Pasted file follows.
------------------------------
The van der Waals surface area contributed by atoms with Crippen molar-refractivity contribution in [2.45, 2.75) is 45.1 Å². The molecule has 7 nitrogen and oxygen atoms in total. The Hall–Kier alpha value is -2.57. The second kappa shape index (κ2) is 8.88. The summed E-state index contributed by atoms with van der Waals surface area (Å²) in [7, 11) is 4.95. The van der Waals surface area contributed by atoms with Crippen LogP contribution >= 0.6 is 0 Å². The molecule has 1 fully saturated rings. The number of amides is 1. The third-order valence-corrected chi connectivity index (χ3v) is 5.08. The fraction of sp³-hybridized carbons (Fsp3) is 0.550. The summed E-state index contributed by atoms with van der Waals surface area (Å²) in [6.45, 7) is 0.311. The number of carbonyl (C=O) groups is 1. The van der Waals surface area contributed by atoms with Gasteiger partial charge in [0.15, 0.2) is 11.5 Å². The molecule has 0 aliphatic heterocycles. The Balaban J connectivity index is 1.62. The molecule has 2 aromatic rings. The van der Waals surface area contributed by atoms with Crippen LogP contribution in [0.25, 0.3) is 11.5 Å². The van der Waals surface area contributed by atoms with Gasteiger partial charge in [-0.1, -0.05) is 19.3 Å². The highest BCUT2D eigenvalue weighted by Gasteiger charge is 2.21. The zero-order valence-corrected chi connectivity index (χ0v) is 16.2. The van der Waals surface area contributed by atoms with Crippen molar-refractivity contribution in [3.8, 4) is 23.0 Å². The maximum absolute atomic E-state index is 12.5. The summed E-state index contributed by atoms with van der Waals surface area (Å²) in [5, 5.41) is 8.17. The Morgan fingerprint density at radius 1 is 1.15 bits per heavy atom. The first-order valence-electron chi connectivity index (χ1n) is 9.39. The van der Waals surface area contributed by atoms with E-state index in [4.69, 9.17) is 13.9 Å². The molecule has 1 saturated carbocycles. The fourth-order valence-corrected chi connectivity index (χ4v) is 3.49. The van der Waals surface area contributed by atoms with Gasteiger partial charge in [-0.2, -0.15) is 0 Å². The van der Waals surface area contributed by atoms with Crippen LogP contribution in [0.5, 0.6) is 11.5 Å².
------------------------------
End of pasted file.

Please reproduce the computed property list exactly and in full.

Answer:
The van der Waals surface area contributed by atoms with Crippen molar-refractivity contribution in [2.45, 2.75) is 45.1 Å². The molecule has 7 nitrogen and oxygen atoms in total. The Hall–Kier alpha value is -2.57. The second kappa shape index (κ2) is 8.88. The summed E-state index contributed by atoms with van der Waals surface area (Å²) in [7, 11) is 4.95. The van der Waals surface area contributed by atoms with Crippen LogP contribution >= 0.6 is 0 Å². The molecule has 1 fully saturated rings. The number of amides is 1. The third-order valence-corrected chi connectivity index (χ3v) is 5.08. The fraction of sp³-hybridized carbons (Fsp3) is 0.550. The summed E-state index contributed by atoms with van der Waals surface area (Å²) in [6.45, 7) is 0.311. The number of carbonyl (C=O) groups is 1. The van der Waals surface area contributed by atoms with Gasteiger partial charge in [0.15, 0.2) is 11.5 Å². The molecule has 0 aliphatic heterocycles. The Balaban J connectivity index is 1.62. The molecule has 2 aromatic rings. The van der Waals surface area contributed by atoms with Crippen LogP contribution in [0.25, 0.3) is 11.5 Å². The van der Waals surface area contributed by atoms with Gasteiger partial charge in [-0.1, -0.05) is 19.3 Å². The highest BCUT2D eigenvalue weighted by Gasteiger charge is 2.21. The zero-order valence-corrected chi connectivity index (χ0v) is 16.2. The van der Waals surface area contributed by atoms with Crippen molar-refractivity contribution in [3.8, 4) is 23.0 Å². The maximum absolute atomic E-state index is 12.5. The summed E-state index contributed by atoms with van der Waals surface area (Å²) in [5, 5.41) is 8.17. The Morgan fingerprint density at radius 1 is 1.15 bits per heavy atom. The first-order valence-electron chi connectivity index (χ1n) is 9.39. The van der Waals surface area contributed by atoms with E-state index in [4.69, 9.17) is 13.9 Å². The molecule has 1 saturated carbocycles. The fourth-order valence-corrected chi connectivity index (χ4v) is 3.49. The van der Waals surface area contributed by atoms with Gasteiger partial charge in [-0.2, -0.15) is 0 Å². The van der Waals surface area contributed by atoms with Crippen LogP contribution in [0.5, 0.6) is 11.5 Å².